Out Of Control from the Rolling Stones was released in 1998 on their album "Bridges to Babylon." The song was written by Mick Jagger and Keith Richards.
"Out of Control" is a hard-driving rock song with a powerful rhythm section. The lyrics describe the feeling of being consumed by desire and losing control, with Jagger's vocals conveying a sense of urgency and intensity.
The song was well-received by fans and critics and has since become a fan favorite. It has been performed live by the Rolling Stones numerous times, and a live version was included on their 1998 concert film "Bridges to Babylon Tour '97–98."
The track is an example of the Rolling Stones' ability to continue to produce high-quality rock music well into their career. Despite being formed in the early 1960s, the band has continued to evolve and adapt to changing musical trends while maintaining their signature sound and style.
The song peaked at #51 in the UK and #12 in Poland.
Out Of Time is a song by the Rolling Stones, released in 1975 on their album "Metamorphosis." The song was originally recorded during the sessions for their 1966 album "Aftermath," but it was not included on the album.
"Out of Time" is a mid-tempo ballad with a soulful, R&B-inspired sound. The song was written by Mick Jagger and Keith Richards and features a prominent horn section and backing vocals by the Sweet Inspirations.
The lyrics of "Out of Time" describe the end of a romantic relationship and the feelings of regret and nostalgia that come with it. Jagger's vocals are emotive and convey a sense of vulnerability and heartbreak.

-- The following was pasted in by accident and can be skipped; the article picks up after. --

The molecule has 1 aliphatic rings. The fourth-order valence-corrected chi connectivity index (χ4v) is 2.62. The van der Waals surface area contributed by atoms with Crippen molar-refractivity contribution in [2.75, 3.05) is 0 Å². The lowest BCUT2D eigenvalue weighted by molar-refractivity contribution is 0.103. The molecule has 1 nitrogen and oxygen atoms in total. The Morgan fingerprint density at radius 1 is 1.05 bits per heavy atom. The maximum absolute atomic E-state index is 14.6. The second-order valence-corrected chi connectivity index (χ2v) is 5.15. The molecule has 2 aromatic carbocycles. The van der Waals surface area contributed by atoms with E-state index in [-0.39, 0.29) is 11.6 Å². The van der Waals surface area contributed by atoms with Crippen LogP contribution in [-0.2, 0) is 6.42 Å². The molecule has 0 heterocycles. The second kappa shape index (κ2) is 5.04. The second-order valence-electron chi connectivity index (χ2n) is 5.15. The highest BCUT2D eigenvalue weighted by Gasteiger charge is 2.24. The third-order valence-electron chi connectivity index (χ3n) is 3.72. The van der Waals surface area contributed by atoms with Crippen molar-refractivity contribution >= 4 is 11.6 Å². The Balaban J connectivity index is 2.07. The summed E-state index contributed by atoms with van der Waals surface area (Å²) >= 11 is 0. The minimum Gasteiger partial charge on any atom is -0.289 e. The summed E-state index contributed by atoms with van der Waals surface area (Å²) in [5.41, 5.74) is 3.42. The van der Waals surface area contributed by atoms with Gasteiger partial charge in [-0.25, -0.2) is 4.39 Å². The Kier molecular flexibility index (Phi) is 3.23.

The song has been covered by several artists over the years, including Chris Farlowe, who had a hit with his version in the UK in 1966. The Rolling Stones' version on "Metamorphosis" features a different arrangement and is considered a classic example of the band's ability to blend different musical genres and styles.
Paint It Black was released in 1966 as a single and later included on the album "Aftermath." The song was written by Mick Jagger and Keith Richards and features Brian Jones on sitar.
"Paint It Black" is known for its distinctive, steady rhythm and haunting melody, as well as its innovative use of the sitar in a rock song. The lyrics describe the singer's despair and darkness after the death of his lover, with the phrase "paint it black" representing his desire to cover up and hide his grief.
The song was a major hit for the Rolling Stones, reaching No. 1 on the US Billboard Hot 100 and the UK Singles Chart. It has since become one of the band's most popular and enduring songs, and has been covered by numerous artists over the years.
Ruby Tuesday is a popular song by the Rolling Stones, released as a single in 1967. The song was written by Mick Jagger and Keith Richards and is widely regarded as one of their most popular and enduring songs.
The lyrics of "Ruby Tuesday" tell the story of a free-spirited woman who refuses to be tied down by anyone or anything. The song has a melancholic tone and reflects on the transience of life, as the narrator ponders the fleeting nature of relationships and the passing of time.
Musically, "Ruby Tuesday" is a folk-influenced ballad featuring a prominent acoustic guitar riff, a string arrangement, and Jagger's distinctive vocals. The song has been covered by numerous artists over the years and has become a staple of classic rock radio.
"Ruby Tuesday" was a commercial success, reaching the top ten on both the UK and US charts. It is widely considered to be one of the Rolling Stones' greatest songs and has been included on several of the band's greatest hits albums as well as the album "Between The Buttons".